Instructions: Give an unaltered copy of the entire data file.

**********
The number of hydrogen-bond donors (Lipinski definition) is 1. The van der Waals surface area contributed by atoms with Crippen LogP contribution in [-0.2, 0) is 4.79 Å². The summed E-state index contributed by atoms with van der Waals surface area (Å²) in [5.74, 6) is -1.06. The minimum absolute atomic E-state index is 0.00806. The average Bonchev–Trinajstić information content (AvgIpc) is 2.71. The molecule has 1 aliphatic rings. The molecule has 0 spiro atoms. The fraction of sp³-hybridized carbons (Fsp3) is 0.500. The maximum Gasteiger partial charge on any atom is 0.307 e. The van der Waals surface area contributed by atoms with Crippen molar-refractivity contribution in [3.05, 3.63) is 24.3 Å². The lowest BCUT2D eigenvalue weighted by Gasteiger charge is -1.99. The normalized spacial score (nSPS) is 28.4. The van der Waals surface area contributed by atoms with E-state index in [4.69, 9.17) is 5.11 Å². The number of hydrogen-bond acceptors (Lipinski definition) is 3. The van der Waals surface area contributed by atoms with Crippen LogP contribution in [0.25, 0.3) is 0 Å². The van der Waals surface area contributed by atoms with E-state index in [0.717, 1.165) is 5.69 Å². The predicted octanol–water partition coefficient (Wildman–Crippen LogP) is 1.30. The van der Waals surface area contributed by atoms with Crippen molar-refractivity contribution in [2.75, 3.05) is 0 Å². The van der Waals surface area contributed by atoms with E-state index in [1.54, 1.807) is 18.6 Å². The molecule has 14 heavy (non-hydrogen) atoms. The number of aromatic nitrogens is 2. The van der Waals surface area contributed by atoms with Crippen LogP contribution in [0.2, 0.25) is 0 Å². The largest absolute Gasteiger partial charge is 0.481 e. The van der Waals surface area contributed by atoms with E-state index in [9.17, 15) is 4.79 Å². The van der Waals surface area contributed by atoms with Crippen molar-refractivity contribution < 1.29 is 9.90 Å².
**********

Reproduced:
The number of hydrogen-bond donors (Lipinski definition) is 1. The van der Waals surface area contributed by atoms with Crippen LogP contribution in [-0.2, 0) is 4.79 Å². The summed E-state index contributed by atoms with van der Waals surface area (Å²) in [5.74, 6) is -1.06. The minimum absolute atomic E-state index is 0.00806. The average Bonchev–Trinajstić information content (AvgIpc) is 2.71. The molecule has 1 aliphatic rings. The molecule has 0 spiro atoms. The fraction of sp³-hybridized carbons (Fsp3) is 0.500. The maximum Gasteiger partial charge on any atom is 0.307 e. The van der Waals surface area contributed by atoms with Crippen molar-refractivity contribution in [3.05, 3.63) is 24.3 Å². The lowest BCUT2D eigenvalue weighted by Gasteiger charge is -1.99. The normalized spacial score (nSPS) is 28.4. The van der Waals surface area contributed by atoms with E-state index in [4.69, 9.17) is 5.11 Å². The number of hydrogen-bond acceptors (Lipinski definition) is 3. The van der Waals surface area contributed by atoms with Crippen LogP contribution in [0.25, 0.3) is 0 Å². The van der Waals surface area contributed by atoms with E-state index in [0.717, 1.165) is 5.69 Å². The predicted octanol–water partition coefficient (Wildman–Crippen LogP) is 1.30. The van der Waals surface area contributed by atoms with Crippen molar-refractivity contribution in [2.75, 3.05) is 0 Å². The van der Waals surface area contributed by atoms with E-state index in [1.54, 1.807) is 18.6 Å². The molecule has 14 heavy (non-hydrogen) atoms. The number of aromatic nitrogens is 2. The van der Waals surface area contributed by atoms with Crippen LogP contribution in [0.2, 0.25) is 0 Å². The largest absolute Gasteiger partial charge is 0.481 e. The van der Waals surface area contributed by atoms with E-state index in [9.17, 15) is 4.79 Å². The van der Waals surface area contributed by atoms with Crippen molar-refractivity contribution < 1.29 is 9.90 Å².